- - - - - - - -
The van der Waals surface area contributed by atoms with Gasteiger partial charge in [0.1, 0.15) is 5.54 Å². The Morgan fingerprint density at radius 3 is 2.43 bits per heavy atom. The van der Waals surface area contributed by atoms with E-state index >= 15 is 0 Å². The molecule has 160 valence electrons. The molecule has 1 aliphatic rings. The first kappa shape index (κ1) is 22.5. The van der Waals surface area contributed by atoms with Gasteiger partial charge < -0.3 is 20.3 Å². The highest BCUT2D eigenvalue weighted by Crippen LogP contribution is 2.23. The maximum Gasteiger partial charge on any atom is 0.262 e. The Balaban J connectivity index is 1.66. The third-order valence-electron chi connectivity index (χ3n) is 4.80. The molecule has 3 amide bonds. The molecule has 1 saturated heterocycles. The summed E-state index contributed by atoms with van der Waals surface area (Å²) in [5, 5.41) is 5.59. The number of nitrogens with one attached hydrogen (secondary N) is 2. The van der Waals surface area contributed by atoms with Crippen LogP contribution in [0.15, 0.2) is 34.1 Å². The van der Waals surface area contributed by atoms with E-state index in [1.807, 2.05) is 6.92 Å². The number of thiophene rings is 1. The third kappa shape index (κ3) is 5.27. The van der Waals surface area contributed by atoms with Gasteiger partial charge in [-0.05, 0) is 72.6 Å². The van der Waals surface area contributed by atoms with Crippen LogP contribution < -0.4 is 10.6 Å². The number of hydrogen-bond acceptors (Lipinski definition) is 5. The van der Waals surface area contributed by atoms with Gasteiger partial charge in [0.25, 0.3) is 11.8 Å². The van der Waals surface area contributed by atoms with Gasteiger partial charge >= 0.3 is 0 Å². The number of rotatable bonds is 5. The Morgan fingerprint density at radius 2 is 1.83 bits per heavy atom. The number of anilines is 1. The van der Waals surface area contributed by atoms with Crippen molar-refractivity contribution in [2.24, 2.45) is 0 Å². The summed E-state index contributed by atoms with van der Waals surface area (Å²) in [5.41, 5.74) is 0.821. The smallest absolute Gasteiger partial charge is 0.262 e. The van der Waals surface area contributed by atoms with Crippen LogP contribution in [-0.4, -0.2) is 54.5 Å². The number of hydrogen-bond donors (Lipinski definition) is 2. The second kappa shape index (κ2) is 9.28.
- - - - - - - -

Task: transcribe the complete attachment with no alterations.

The van der Waals surface area contributed by atoms with Gasteiger partial charge in [0.1, 0.15) is 5.54 Å². The Morgan fingerprint density at radius 3 is 2.43 bits per heavy atom. The van der Waals surface area contributed by atoms with E-state index >= 15 is 0 Å². The molecule has 160 valence electrons. The molecule has 1 aliphatic rings. The first kappa shape index (κ1) is 22.5. The van der Waals surface area contributed by atoms with Gasteiger partial charge < -0.3 is 20.3 Å². The highest BCUT2D eigenvalue weighted by Crippen LogP contribution is 2.23. The maximum Gasteiger partial charge on any atom is 0.262 e. The Balaban J connectivity index is 1.66. The third-order valence-electron chi connectivity index (χ3n) is 4.80. The molecule has 3 amide bonds. The molecule has 1 saturated heterocycles. The summed E-state index contributed by atoms with van der Waals surface area (Å²) in [5, 5.41) is 5.59. The number of nitrogens with one attached hydrogen (secondary N) is 2. The van der Waals surface area contributed by atoms with Crippen LogP contribution in [0.15, 0.2) is 34.1 Å². The van der Waals surface area contributed by atoms with E-state index in [1.807, 2.05) is 6.92 Å². The number of thiophene rings is 1. The third kappa shape index (κ3) is 5.27. The van der Waals surface area contributed by atoms with Gasteiger partial charge in [-0.05, 0) is 72.6 Å². The van der Waals surface area contributed by atoms with Crippen LogP contribution < -0.4 is 10.6 Å². The number of hydrogen-bond acceptors (Lipinski definition) is 5. The van der Waals surface area contributed by atoms with Gasteiger partial charge in [0.25, 0.3) is 11.8 Å². The van der Waals surface area contributed by atoms with Gasteiger partial charge >= 0.3 is 0 Å². The number of rotatable bonds is 5. The Morgan fingerprint density at radius 2 is 1.83 bits per heavy atom. The number of anilines is 1. The van der Waals surface area contributed by atoms with Crippen molar-refractivity contribution in [2.24, 2.45) is 0 Å². The summed E-state index contributed by atoms with van der Waals surface area (Å²) in [5.41, 5.74) is 0.821. The smallest absolute Gasteiger partial charge is 0.262 e. The van der Waals surface area contributed by atoms with Crippen LogP contribution in [-0.4, -0.2) is 54.5 Å². The number of hydrogen-bond donors (Lipinski definition) is 2. The second kappa shape index (κ2) is 9.28.